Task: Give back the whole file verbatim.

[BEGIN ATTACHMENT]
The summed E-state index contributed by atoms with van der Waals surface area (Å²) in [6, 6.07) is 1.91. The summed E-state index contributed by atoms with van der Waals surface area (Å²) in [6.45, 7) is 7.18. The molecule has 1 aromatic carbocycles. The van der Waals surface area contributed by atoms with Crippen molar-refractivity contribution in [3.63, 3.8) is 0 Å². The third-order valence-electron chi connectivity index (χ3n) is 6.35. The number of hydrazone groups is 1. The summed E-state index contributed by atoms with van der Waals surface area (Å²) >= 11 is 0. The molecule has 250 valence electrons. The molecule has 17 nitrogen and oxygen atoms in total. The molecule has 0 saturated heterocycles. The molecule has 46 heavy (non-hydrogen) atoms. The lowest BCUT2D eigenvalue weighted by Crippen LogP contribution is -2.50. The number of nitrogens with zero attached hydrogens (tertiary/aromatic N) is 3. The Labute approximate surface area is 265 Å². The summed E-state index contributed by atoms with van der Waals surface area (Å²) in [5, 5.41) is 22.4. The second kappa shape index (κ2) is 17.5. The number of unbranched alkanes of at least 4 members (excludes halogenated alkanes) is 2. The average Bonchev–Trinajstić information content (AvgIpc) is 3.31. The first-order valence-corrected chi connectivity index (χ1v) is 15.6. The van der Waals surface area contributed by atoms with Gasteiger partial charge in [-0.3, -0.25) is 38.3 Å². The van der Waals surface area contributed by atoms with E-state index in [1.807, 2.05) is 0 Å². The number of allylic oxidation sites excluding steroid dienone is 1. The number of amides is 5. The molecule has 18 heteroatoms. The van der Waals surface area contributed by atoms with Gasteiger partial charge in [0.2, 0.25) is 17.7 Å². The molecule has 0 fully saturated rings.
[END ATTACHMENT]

The summed E-state index contributed by atoms with van der Waals surface area (Å²) in [6, 6.07) is 1.91. The summed E-state index contributed by atoms with van der Waals surface area (Å²) in [6.45, 7) is 7.18. The molecule has 1 aromatic carbocycles. The van der Waals surface area contributed by atoms with Crippen molar-refractivity contribution in [3.63, 3.8) is 0 Å². The third-order valence-electron chi connectivity index (χ3n) is 6.35. The number of hydrazone groups is 1. The summed E-state index contributed by atoms with van der Waals surface area (Å²) >= 11 is 0. The molecule has 250 valence electrons. The molecule has 17 nitrogen and oxygen atoms in total. The molecule has 0 saturated heterocycles. The molecule has 46 heavy (non-hydrogen) atoms. The lowest BCUT2D eigenvalue weighted by Crippen LogP contribution is -2.50. The number of nitrogens with zero attached hydrogens (tertiary/aromatic N) is 3. The Labute approximate surface area is 265 Å². The summed E-state index contributed by atoms with van der Waals surface area (Å²) in [5, 5.41) is 22.4. The second kappa shape index (κ2) is 17.5. The number of unbranched alkanes of at least 4 members (excludes halogenated alkanes) is 2. The average Bonchev–Trinajstić information content (AvgIpc) is 3.31. The first-order valence-corrected chi connectivity index (χ1v) is 15.6. The van der Waals surface area contributed by atoms with Gasteiger partial charge in [-0.3, -0.25) is 38.3 Å². The van der Waals surface area contributed by atoms with E-state index in [1.807, 2.05) is 0 Å². The number of allylic oxidation sites excluding steroid dienone is 1. The number of amides is 5. The molecule has 18 heteroatoms. The van der Waals surface area contributed by atoms with Gasteiger partial charge in [0.2, 0.25) is 17.7 Å². The molecule has 0 fully saturated rings.